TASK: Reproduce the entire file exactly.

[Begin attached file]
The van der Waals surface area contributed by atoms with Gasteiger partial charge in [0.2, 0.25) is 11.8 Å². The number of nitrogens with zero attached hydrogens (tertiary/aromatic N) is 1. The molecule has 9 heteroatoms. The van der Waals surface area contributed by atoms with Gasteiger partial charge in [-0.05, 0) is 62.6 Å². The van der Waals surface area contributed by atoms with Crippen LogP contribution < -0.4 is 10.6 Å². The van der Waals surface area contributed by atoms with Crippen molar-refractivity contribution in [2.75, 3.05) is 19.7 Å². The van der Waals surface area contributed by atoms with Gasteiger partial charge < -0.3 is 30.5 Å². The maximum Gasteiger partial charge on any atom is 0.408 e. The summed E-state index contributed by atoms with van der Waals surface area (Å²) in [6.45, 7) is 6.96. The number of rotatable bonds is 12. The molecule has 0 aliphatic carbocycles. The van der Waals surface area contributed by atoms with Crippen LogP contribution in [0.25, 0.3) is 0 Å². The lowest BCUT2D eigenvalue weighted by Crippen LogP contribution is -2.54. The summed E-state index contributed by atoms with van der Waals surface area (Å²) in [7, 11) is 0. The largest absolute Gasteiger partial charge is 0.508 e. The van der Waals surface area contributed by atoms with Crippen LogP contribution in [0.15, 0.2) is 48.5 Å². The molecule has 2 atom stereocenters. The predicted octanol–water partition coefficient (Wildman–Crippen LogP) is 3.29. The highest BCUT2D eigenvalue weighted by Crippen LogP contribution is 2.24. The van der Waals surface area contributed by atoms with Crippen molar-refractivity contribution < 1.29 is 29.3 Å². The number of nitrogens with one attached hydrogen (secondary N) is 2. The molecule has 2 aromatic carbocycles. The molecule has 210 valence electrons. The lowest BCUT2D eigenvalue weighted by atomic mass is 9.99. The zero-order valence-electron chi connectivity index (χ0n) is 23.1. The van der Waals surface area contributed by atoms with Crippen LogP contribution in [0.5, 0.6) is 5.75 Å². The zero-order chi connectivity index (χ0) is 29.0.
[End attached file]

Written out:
The van der Waals surface area contributed by atoms with Gasteiger partial charge in [0.2, 0.25) is 11.8 Å². The number of nitrogens with zero attached hydrogens (tertiary/aromatic N) is 1. The molecule has 9 heteroatoms. The van der Waals surface area contributed by atoms with Gasteiger partial charge in [-0.05, 0) is 62.6 Å². The van der Waals surface area contributed by atoms with Crippen LogP contribution < -0.4 is 10.6 Å². The van der Waals surface area contributed by atoms with Crippen molar-refractivity contribution in [2.75, 3.05) is 19.7 Å². The van der Waals surface area contributed by atoms with Gasteiger partial charge < -0.3 is 30.5 Å². The maximum Gasteiger partial charge on any atom is 0.408 e. The summed E-state index contributed by atoms with van der Waals surface area (Å²) in [6.45, 7) is 6.96. The number of rotatable bonds is 12. The molecule has 0 aliphatic carbocycles. The van der Waals surface area contributed by atoms with Crippen LogP contribution in [0.25, 0.3) is 0 Å². The lowest BCUT2D eigenvalue weighted by Crippen LogP contribution is -2.54. The summed E-state index contributed by atoms with van der Waals surface area (Å²) in [7, 11) is 0. The largest absolute Gasteiger partial charge is 0.508 e. The van der Waals surface area contributed by atoms with Crippen LogP contribution in [0.15, 0.2) is 48.5 Å². The molecule has 2 atom stereocenters. The predicted octanol–water partition coefficient (Wildman–Crippen LogP) is 3.29. The highest BCUT2D eigenvalue weighted by Crippen LogP contribution is 2.24. The van der Waals surface area contributed by atoms with Crippen molar-refractivity contribution < 1.29 is 29.3 Å². The number of nitrogens with one attached hydrogen (secondary N) is 2. The molecule has 2 aromatic carbocycles. The molecule has 210 valence electrons. The lowest BCUT2D eigenvalue weighted by atomic mass is 9.99. The zero-order valence-electron chi connectivity index (χ0n) is 23.1. The van der Waals surface area contributed by atoms with Crippen LogP contribution in [0.5, 0.6) is 5.75 Å². The zero-order chi connectivity index (χ0) is 29.0.